“We are prepared for anything in terms of how he chooses to conduct himself in the closing weeks of this campaign, and that includes what is increasingly looking like a scorched-earth approach,” said Brian Fallon, a spokesman for the Clinton campaign.

“He is clearly trying to lay a foundation for challenging the legitimacy of the potential next president, just as he sought to do with the nation’s first African-American president.”

With less than a month until the election, Mr. Trump’s grievances has come fast and furious as he has begun to slip again in the polls.

On Thursday, Mr. Trump also asserted, without offering evidence, that the Obama administration was allowing illegal immigrants to enter the country to vote in November, another example of how he claimed the election was being rigged.

“They’re letting people pour into the country so they can go and vote,” Mr. Trump said at a meeting in New York with the National Border Patrol Council, the union of border patrol agents.

There has been no evidence that the administration is delaying deportations of — or intentionally letting in — immigrants so they can vote. (Illegal immigrants are barred from voting in federal elections.)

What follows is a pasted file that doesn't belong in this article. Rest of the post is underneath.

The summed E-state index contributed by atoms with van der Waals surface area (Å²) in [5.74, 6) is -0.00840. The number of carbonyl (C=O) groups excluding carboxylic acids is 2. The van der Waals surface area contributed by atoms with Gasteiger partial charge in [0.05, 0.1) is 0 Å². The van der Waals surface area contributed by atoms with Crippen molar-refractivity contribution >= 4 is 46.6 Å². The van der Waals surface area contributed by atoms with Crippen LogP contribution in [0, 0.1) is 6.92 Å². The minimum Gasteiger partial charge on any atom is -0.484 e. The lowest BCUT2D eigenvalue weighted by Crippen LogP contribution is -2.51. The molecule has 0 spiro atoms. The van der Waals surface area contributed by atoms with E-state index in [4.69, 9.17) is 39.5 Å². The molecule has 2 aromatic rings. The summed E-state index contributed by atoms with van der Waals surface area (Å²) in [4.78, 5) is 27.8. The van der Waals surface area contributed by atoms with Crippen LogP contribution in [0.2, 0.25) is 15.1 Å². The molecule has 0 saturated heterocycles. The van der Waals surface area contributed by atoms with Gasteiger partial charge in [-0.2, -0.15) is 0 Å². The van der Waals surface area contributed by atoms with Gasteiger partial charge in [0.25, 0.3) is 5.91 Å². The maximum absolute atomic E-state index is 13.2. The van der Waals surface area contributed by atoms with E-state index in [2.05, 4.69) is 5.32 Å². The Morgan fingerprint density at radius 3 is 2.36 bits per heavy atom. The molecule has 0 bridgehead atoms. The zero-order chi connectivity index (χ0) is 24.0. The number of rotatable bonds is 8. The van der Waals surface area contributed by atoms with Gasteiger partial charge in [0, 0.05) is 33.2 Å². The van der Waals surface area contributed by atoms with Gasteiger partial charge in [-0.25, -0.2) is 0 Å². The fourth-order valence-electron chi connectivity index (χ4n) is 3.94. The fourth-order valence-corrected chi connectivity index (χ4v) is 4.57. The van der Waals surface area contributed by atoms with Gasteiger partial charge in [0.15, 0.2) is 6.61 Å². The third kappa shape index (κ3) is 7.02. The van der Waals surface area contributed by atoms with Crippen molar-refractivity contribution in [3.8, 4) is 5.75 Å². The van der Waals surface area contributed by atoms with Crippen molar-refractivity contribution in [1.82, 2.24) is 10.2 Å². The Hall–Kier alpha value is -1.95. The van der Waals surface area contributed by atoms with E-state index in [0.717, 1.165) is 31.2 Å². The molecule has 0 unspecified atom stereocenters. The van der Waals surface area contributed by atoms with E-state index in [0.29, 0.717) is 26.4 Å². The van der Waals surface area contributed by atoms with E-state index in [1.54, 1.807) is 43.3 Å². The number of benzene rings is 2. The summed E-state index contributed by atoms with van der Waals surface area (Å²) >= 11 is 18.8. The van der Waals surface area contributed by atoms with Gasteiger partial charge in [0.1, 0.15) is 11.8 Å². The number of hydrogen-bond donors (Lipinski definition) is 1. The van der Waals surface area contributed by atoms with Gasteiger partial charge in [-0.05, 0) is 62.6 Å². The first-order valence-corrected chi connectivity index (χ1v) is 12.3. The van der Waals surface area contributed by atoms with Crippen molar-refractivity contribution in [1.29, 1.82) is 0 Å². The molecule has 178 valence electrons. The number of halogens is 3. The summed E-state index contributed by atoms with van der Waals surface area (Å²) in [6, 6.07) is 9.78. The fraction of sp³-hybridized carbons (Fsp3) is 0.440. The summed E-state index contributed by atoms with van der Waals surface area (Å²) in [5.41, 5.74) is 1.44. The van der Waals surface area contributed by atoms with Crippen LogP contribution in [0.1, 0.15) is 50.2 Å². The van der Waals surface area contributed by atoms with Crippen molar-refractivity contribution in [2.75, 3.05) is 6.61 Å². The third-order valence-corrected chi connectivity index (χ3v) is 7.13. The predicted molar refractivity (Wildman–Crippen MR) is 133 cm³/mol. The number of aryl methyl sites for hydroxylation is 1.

Mr. Trump’s claims seem to be resonating among his supporters. At a campaign stop in Iowa on Tuesday, a woman stood up and, her voice quavering, said she feared “voter fraud” before offering a stark call to action to Gov. Mike Pence of Indiana, Mr. Trump’s running mate.

“If Hillary Clinton gets in, I myself, I’m ready for a revolution because we can’t have her in,” the woman said.

Mr. Pence has emerged as Mr. Trump’s most loyal defender. But the call to revolt was a step too far for him. “Yeah, don’t say that,” he said, shaking his right hand as if to try to brush away her comment.

He then tried for a more positive spin: “There’s a revolution coming on November the 8th,” he said. “I promise you.”